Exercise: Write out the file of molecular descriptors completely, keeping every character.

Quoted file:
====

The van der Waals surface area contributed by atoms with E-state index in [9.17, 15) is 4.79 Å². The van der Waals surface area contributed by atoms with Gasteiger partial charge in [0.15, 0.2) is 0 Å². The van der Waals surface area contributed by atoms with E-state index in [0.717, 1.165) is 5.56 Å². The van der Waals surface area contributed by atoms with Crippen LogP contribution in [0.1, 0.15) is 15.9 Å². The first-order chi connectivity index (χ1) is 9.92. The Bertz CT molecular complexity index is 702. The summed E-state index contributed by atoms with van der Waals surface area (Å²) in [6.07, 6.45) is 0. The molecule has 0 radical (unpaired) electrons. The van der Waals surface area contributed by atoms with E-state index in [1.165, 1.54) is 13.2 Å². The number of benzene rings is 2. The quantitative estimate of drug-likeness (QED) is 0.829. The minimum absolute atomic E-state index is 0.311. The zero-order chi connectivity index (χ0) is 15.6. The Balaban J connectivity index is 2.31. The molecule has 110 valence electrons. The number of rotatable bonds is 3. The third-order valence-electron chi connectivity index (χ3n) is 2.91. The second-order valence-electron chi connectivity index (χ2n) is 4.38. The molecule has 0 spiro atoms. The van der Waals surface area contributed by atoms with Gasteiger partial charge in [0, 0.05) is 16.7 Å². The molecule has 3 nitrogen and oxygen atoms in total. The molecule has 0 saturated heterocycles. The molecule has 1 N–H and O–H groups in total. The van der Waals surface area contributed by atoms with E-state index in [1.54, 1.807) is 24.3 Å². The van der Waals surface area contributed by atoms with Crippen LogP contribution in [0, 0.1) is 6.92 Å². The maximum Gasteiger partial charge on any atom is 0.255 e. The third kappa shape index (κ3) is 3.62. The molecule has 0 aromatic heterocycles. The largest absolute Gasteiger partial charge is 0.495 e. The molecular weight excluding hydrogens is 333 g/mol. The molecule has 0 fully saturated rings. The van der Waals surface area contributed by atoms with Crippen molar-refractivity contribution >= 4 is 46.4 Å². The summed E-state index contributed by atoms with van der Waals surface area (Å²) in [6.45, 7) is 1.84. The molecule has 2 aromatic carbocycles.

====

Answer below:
The van der Waals surface area contributed by atoms with E-state index in [9.17, 15) is 4.79 Å². The van der Waals surface area contributed by atoms with Gasteiger partial charge in [0.15, 0.2) is 0 Å². The van der Waals surface area contributed by atoms with E-state index in [0.717, 1.165) is 5.56 Å². The van der Waals surface area contributed by atoms with Crippen LogP contribution in [0.1, 0.15) is 15.9 Å². The first-order chi connectivity index (χ1) is 9.92. The Bertz CT molecular complexity index is 702. The summed E-state index contributed by atoms with van der Waals surface area (Å²) in [6.07, 6.45) is 0. The molecule has 0 radical (unpaired) electrons. The van der Waals surface area contributed by atoms with E-state index in [1.165, 1.54) is 13.2 Å². The number of benzene rings is 2. The quantitative estimate of drug-likeness (QED) is 0.829. The minimum absolute atomic E-state index is 0.311. The zero-order chi connectivity index (χ0) is 15.6. The Balaban J connectivity index is 2.31. The molecule has 110 valence electrons. The number of rotatable bonds is 3. The third-order valence-electron chi connectivity index (χ3n) is 2.91. The second-order valence-electron chi connectivity index (χ2n) is 4.38. The molecule has 0 spiro atoms. The van der Waals surface area contributed by atoms with Gasteiger partial charge in [0, 0.05) is 16.7 Å². The molecule has 3 nitrogen and oxygen atoms in total. The molecule has 0 saturated heterocycles. The molecule has 1 N–H and O–H groups in total. The van der Waals surface area contributed by atoms with E-state index in [1.54, 1.807) is 24.3 Å². The van der Waals surface area contributed by atoms with Crippen LogP contribution in [0, 0.1) is 6.92 Å². The maximum Gasteiger partial charge on any atom is 0.255 e. The third kappa shape index (κ3) is 3.62. The molecule has 0 aromatic heterocycles. The largest absolute Gasteiger partial charge is 0.495 e. The molecular weight excluding hydrogens is 333 g/mol. The molecule has 0 fully saturated rings. The van der Waals surface area contributed by atoms with Crippen molar-refractivity contribution >= 4 is 46.4 Å². The summed E-state index contributed by atoms with van der Waals surface area (Å²) in [6.45, 7) is 1.84. The molecule has 2 aromatic carbocycles.